Grianán of Aileach – County Donegal, Ireland - Atlas Obscura

Grianán of Aileach

You can see three Irish counties from this Neolithic hillside fort, once the seat of the Kingdom of Ailech.  


From this stone ringfort on a hill you can see counties Donegal, Derry, and Tyrone, as well as a breathtaking view of the surrounding loughs. This is Grianán of Aileach, an ancient settlement that has been witness to most of Irish history.

The cashel was built sometime around the year 600, but the site may have been in use as early as 1700 BC. Legend has it it was constructed by a god and a king to protect the grave of his son. It was built and rebuilt over the eras, making it a helpful clue in constructing a timeline of the Celtic empire.

The Grianán of Aileach was destroyed by King Murdoch O’Brien of Munster in 1101. It was first formally surveyed in the 1830s, at which point it was little more than a pile of rocks. The researcher, George Petrie, measured the fort at 77 feet wide and speculated that it would have been roughly 8 feet tall. He noted the remains of an early Christian church as well as an even older burial mound. Other researchers over the years found “sling stones,” sundials, animal bones, coins, beads, pottery, and an ancient board game.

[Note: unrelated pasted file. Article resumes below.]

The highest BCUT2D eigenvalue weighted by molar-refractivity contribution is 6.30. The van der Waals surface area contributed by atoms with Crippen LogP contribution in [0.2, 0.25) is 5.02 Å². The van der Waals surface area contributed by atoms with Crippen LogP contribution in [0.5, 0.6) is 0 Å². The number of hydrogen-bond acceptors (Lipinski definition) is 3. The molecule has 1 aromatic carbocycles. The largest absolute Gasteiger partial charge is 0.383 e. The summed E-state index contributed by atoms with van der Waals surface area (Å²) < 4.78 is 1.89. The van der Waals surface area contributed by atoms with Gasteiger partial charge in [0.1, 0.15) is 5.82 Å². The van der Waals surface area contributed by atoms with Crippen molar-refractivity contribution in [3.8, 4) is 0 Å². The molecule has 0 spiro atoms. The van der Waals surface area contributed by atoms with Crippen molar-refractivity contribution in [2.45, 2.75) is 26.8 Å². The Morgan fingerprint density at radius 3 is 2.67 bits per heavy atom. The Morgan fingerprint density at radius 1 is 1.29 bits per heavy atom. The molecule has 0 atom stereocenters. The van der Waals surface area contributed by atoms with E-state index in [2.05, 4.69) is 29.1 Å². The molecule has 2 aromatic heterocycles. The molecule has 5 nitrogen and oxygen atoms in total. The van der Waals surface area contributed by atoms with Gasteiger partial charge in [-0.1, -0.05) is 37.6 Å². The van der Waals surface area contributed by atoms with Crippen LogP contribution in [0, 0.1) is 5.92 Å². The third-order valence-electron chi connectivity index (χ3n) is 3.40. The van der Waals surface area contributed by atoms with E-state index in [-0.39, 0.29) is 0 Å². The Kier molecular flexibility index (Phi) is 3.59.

Unsurprisingly, given its age, the site is also very woven into local folklore. A well just beyond the fortress walls supplied water to the nearby villagers and was believed to have magical properties, a reputation which may have developed from its history with St. Patrick, who is said to have baptized the local chieftain here in 450. Superstition also warned not to tell a secret within the cashel walls, or everyone would find out. This may have stemmed from the fort’s acoustically amplifying shape.

Over the course of the 1870s, a Derry doctor, Walter Bernard, took it upon himself to restore the fortress from the ruins that remained. Every Sunday for several years he led a local restoration group in rebuilding the structure. By 1878 it appeared in its current state—a circular fort of three terraces, with two passages cutting through the thick walls. The reconstruction actually bears little resemblance to the original, but perhaps this just marks another stage of the Grianán of Aileach’s evolution. It remains one of the most significant, yet not widely known Neolithic Irish settlements.

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